# Binairo solutions

After seeing @stevon8ter post on Binairo, that got me thinking about the solutions for that type of puzzle. So here is a totally useless program that displays all of the solutions for a 6x6 puzzle. A 6x6 square can have 2^36 combinations of 0’s and 1’s. That was a little too many tries to go thru, so I just selected the valid combinations of 0’s and 1’s that worked for a single row. That turned out to be 14 combinations. So, using those 14 combinations on 6 rows amounts to 14^6 combinations or 7,529,536 tries, which was reasonable. So if you run this, it will go thru all 7,529,536 combinations and show 11,222 solutions. Of course there are less solutions or duplicates if you rotate a puzzle, but I’m not excluding those. The program is set up to stop after each solution, tap screen for next solution. Or you can slide “stop” to “off” and it will show each solution without stopping. All of the processing is done from draw(), so there will be times when the display doesn’t seem to be updating. That’s because it’s trying to find the next solution before exiting draw(), which will then update the display. After writing this, I tried an 8x8 puzzle. That has 2^64 combinations. I selected all of the combinations just for a single row, and that turned out to be 34. So 34^8 turned out to be 1,785,793,904,896 tries. That’s a little too many to do, so I gave up on that idea. If you turn “stop” to “off” and run this, it takes about 21 minutes to complete. I have a different way of doing this, so maybe the next time I have nothing better to do, I’ll try that and see if it’s faster.

EDIT: changed the code to eliminate duplicate rows or columns

``````
function setup()
parameter.boolean("stop",true)
print("Searching for a solution.")
print("\
When a solution is showing,")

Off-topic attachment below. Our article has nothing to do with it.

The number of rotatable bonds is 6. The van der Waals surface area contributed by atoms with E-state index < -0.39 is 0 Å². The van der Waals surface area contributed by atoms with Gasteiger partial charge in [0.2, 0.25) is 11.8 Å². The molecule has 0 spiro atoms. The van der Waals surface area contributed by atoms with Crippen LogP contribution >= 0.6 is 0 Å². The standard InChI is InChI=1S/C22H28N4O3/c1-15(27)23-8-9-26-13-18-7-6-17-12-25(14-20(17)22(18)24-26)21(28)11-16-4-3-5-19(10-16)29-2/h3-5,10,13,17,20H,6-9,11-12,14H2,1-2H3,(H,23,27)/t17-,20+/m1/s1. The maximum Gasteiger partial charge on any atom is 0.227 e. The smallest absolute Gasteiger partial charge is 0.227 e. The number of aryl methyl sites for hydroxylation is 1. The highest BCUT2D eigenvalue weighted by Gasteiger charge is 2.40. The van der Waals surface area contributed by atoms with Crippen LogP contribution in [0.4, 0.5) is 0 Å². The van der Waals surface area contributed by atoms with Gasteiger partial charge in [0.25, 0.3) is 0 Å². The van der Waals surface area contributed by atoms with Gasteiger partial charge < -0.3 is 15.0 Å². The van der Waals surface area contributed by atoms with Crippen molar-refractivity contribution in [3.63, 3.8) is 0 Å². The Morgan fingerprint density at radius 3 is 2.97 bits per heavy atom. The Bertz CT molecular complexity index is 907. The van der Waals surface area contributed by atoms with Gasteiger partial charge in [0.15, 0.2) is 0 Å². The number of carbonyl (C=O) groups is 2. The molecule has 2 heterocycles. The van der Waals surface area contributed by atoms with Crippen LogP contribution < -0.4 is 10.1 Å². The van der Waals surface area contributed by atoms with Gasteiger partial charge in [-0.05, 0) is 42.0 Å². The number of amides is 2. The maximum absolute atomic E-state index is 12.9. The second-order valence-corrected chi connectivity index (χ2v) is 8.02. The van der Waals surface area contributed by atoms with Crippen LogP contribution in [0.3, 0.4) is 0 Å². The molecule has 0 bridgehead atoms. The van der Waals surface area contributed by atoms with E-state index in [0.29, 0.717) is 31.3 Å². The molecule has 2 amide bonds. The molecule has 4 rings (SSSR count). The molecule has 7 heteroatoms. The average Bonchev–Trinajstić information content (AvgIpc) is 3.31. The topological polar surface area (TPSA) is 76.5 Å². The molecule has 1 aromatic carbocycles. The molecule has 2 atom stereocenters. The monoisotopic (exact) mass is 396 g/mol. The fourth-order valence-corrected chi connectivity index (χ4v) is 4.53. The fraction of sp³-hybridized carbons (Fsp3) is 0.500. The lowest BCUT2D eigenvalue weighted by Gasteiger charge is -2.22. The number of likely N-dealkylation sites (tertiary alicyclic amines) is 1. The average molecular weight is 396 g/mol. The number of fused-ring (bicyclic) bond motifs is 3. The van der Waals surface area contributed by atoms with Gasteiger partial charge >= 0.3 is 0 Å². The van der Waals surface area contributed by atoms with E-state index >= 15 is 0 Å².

print("tap the screen for the next")
print("solution. Some solutions may")
print("take several seconds before")
print("they show.")
print("\
\
Sliding the 'stop', parameter to")
print("'off' will show the solutions")
print("without stopping.")
done=false
solved=false
tries=0
solutions=0
colTab={}
tab={{0,0,1,0,1,1},{0,0,1,1,0,1},{0,1,0,0,1,1},{0,1,0,1,0,1},
{0,1,0,1,1,0},{0,1,1,0,0,1},{0,1,1,0,1,0},{1,0,0,1,0,1},
{1,0,0,1,1,0},{1,0,1,0,0,1},{1,0,1,0,1,0},{1,0,1,1,0,0},
{1,1,0,0,1,0},{1,1,0,1,0,0} }
tab1={1,1,1,1,1,1}
getBin()
end

function draw()
background(40,40,50)
fill(255)
if done then
text("Done",200,700)
else
while not solved do
tries=tries+1
if not done then
solve()
end
end
if not stop and solved then
solved=false
end
show()
end
text("Solution  "..solutions,200,650)
text("Tries  "..string.format("%d",tries),200,600)
end

function show()
c=0
for z=1,6 do
for y=1,6 do
c=c+1
text(tab2[c],100+y*40,500-40*z)
end
end
end

function solve()
if dupRows() then
return
end
if dupCol() then
return
end
for z=1,6 do
diff=0
zero=0
one=0
zeroes=0
ones=0
for y=1,6 do
if tab2[diff+z]==0 then
zero=zero+1
zeroes=zeroes+1
ones=0
if zeroes>2 or zero>3 then
return
end
else
one=one+1
ones=ones+1
zeroes=0
if ones>2 or one>3 then
return
end
end
diff=diff+6
end
if zero~=3 or one~=3 then
return
end
end
solved=true
solutions=solutions+1
end

function dupRows()
for x=1,6 do
for y=x,6 do
if x~=y then
if tab1[x]==tab1[y] then
return true
end
end
end
end
return false
end

function dupCol()
for z=1,6 do
dd=0
colTab[z]=0
for y=1,6 do
if tab2[dd+z]==1 then
colTab[z]=colTab[z]+2^(6-y)
end
dd=dd+6
end
end
for x=1,6 do
for y=x,6 do
if x~=y then
if colTab[x]==colTab[y] then
return true
end
end
end
end
return false
end

carry=0
for z=6,1,-1 do
tab1[z]=tab1[z]+1
if tab1[z]>#tab then
carry=1
tab1[z]=1
if z==1 then
done=true
solved=true
return
end
else
getBin()
return
end
end
end

function getBin()
tab2={}
for z=1,#tab1 do
for y=1,6 do
table.insert(tab2,tab[tab1[z]][y])
end
end
end

function touched(t)
if t.state==BEGAN then
solved=false
end
end

``````

@dave1707 nice to see there’s some interest in the binairo you dirty hacker xD

btw dave, this is a little algorithm to set all of the possible solutions of a single row

``````    solarr = {}

for c = 1, 3 do

table.insert(solarr, {})

d = (c + 2) * 2

for i = 0, 2^d do

if (op:bitcount(i) == d/2) then

if op:andd(op:orr(op:xor(i, 2*i, d), op:xor(i, math.floor(i/2), d), d), ((2^d)/2 - 2)) == ((2^d)/2 -2) then
table.insert(solarr[c], i)
end

end

end

end
``````

the for loop containing ‘c’ is only set to loop 3 times

if you take a closer look, you’ll see that it means it calculates rows (and columns, since columbs have same conditions as rows) for 6x6, 8x8 and 10x10

in my first versions, i set them to 7 since there were 18x18 tho that took a long time to start so i hardcoded them into my program

However, this algorithm only show the solutions in decimals…
in a 6x6 this would mean:

``````0 = 000000
1 = 000001
2 = 000010
10 = 001010
etc etc
``````

I’m sure you could work with these as well, and maybe filter some more solutions out (there may not be 2 rows that are the same… ) (same for columns)

Maybe even a performance upgrade… but i doubt that

In general, nice to see such a thing, well done, some wonderful programming from your side… again… as usual xD